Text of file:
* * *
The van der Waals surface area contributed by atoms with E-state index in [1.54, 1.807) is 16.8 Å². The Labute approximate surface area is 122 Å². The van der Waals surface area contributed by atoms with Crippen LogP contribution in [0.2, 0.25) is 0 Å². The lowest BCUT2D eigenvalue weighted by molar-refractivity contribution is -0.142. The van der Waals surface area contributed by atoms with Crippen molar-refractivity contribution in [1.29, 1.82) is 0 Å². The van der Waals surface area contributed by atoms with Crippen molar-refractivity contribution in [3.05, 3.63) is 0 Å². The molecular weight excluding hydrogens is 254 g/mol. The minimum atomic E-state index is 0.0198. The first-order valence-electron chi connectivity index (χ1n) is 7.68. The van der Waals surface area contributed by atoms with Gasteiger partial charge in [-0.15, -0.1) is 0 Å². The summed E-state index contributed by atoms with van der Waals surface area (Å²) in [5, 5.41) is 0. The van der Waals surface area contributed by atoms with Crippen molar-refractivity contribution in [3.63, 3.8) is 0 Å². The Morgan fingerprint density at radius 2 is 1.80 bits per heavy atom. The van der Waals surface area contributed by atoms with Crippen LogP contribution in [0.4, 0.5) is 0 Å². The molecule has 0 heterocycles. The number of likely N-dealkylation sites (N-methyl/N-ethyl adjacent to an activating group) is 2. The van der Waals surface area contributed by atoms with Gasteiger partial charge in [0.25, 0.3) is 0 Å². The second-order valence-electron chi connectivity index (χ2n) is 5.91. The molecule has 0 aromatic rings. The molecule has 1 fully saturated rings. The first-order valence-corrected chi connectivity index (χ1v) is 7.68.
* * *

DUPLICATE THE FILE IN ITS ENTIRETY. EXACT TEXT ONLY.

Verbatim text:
The van der Waals surface area contributed by atoms with E-state index in [1.54, 1.807) is 16.8 Å². The Labute approximate surface area is 122 Å². The van der Waals surface area contributed by atoms with Crippen LogP contribution in [0.2, 0.25) is 0 Å². The lowest BCUT2D eigenvalue weighted by molar-refractivity contribution is -0.142. The van der Waals surface area contributed by atoms with Crippen molar-refractivity contribution in [1.29, 1.82) is 0 Å². The van der Waals surface area contributed by atoms with Crippen molar-refractivity contribution in [3.05, 3.63) is 0 Å². The molecular weight excluding hydrogens is 254 g/mol. The minimum atomic E-state index is 0.0198. The first-order valence-electron chi connectivity index (χ1n) is 7.68. The van der Waals surface area contributed by atoms with Gasteiger partial charge in [-0.15, -0.1) is 0 Å². The summed E-state index contributed by atoms with van der Waals surface area (Å²) in [5, 5.41) is 0. The van der Waals surface area contributed by atoms with Crippen molar-refractivity contribution in [3.63, 3.8) is 0 Å². The Morgan fingerprint density at radius 2 is 1.80 bits per heavy atom. The van der Waals surface area contributed by atoms with Crippen LogP contribution in [0.4, 0.5) is 0 Å². The molecule has 0 heterocycles. The number of likely N-dealkylation sites (N-methyl/N-ethyl adjacent to an activating group) is 2. The van der Waals surface area contributed by atoms with Gasteiger partial charge in [0.25, 0.3) is 0 Å². The second-order valence-electron chi connectivity index (χ2n) is 5.91. The molecule has 0 aromatic rings. The molecule has 1 fully saturated rings. The first-order valence-corrected chi connectivity index (χ1v) is 7.68.